Tales of a 21st Century Gypsy

December 13, 2005. California dreaming Ė the geography of popular culture.

When I leave Boulder, Iím going to head to the west coast, and then down the coast highway towards LA. So I picked up a pile of maps and guidebooks at AAA, and settled in to read a travel guide to southern California at Barnes and Noble. The book confused me Ė it seems like all there is in southern California is LA, and LA seems totally amorphous.

Then I looked at the map. Wow! Iíve only been to LA twice in my life, the more recent more than twenty years ago. So I definitely donít know the place. But looking at the map, I realized that in some other way, I do know it.

Iím not much up on popular culture Ė Iíve never had a TV, I donít listen to music later than Mozart. But somewhere in the back of my mind Iíve absorbed a thousand references to LA, and places in LA, without even knowing it. Scanning down the coast line, my eye stopped at Redondo Beach, and instantly I heard the Beach Boys' bouncy voices,


San Anofree and sunset
Redondo Beach L.A.
All over La Jolla
At Waimia Bay

Everybodyís gone surfin'
Surfiní U.S.A.

Iím no surfer, though I did once try it in Tunisia, much to the amusement of a number of young Arab men watching on the beach. (I was much younger then too!) But I love the Beach Boys. And even that long-ago movie Endless Summer, which my parents took me to see when I was quite young. Which means I must have absorbed some awareness of LA culture, the image of white-skinned blonde-haired young men in wetsuits running out the beach with surfboards under their arms.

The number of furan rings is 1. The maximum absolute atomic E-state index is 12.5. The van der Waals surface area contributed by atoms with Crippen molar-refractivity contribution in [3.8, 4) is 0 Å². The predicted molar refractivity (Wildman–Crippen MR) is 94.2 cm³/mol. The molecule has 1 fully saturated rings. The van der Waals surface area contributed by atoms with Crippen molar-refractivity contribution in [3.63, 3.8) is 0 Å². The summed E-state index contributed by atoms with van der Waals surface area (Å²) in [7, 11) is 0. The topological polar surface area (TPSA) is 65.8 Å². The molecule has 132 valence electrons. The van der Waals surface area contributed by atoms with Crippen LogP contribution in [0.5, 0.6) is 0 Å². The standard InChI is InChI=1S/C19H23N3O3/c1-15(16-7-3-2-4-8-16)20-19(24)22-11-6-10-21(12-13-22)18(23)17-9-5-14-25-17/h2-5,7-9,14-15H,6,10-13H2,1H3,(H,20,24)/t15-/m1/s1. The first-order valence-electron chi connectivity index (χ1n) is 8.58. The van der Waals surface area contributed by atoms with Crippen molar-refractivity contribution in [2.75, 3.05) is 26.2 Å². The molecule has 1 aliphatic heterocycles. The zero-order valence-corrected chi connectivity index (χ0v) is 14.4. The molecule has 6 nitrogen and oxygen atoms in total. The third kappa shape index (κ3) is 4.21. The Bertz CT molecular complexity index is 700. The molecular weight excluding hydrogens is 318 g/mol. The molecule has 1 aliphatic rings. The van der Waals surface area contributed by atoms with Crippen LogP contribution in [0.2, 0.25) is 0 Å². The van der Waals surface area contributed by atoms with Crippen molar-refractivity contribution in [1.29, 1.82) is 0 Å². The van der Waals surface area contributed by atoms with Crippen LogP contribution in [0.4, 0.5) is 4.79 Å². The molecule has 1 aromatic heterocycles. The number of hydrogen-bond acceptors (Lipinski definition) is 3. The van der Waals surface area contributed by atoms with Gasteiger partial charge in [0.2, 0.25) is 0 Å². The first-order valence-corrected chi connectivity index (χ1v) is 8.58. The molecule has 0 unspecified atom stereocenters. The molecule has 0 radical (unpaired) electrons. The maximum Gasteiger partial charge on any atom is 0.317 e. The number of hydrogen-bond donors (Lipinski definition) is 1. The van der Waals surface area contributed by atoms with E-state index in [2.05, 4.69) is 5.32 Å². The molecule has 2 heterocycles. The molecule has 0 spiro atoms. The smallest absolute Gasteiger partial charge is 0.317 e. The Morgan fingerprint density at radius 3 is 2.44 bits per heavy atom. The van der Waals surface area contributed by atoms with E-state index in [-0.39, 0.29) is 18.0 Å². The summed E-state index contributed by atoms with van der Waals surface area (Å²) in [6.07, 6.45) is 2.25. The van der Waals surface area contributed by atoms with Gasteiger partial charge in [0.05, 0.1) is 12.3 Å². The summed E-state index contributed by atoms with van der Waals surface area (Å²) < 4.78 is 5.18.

Photo of Redondo Beach from webshots.com, user rlcopley2.

Up near the top of the map I found the San Fernando Valley. Hey, I know about that! Valley girls! Valley talk! I donít know much valley talk, though I think that is where the expression ďgag me with a spoonĒ came from. Ah, having just googled ďvalley girls,Ē I see that they are almost as much an anachronism as the Beach Boys. Hell, I found them on a website called nostalgia.com! Well, I never claimed to be up-to-date.


I see thatís where ďwhateverĒ came from, too Ė though I have heard it with a somewhat different intonation. In fact, last month I had a long discussion about that word with two fifty-something men I met in Malawi. They were immensely frustrated because the women in their lives would use it, and they didnít know what it meant. Well I donít know the women in their lives Ė though Iím sure they were not Valley girls Ė but I did understand what the word meant, the utter frustration with the lack of comprehension of the men, and the implication that the women couldnít even be bothered trying to explain themselves because they knew theyíd never be understood. On the part of teen-age girls, I think itís a way of saying that the person trying to guide them, probably their mother or father, is nuts, but they canít be bothered arguing. Among the middle-aged set, though, itís a somewhat hostile indication that weíre not going to bother arguing or explaining because thereís just no point.

Photo of the San Fernando Valley from webshots.com, user pezheada.


Then I found Beverly Hills on the map. Is that where all the TV folks live? I know there was Ė maybe still is? Ė a show called Beverly Hills 90210, which I suppose is the zip code there. Someone I went to high school with was the producer. And though I didnít like her when we were in high school, decades later at a class reunion she had turned into an interesting and entertaining adult, who laughed at the things she had done in high school. So sheís my association with Beverly Hills. No doubt everyone else has other associations, but Iím not up enough on pop culture to know what they are. I see from the web that Rodeo Drive is there, so I guess itís the home of the rich and famous. Or at least the rich. I fact, I was there. The first time I went to LA, in the middle of my senior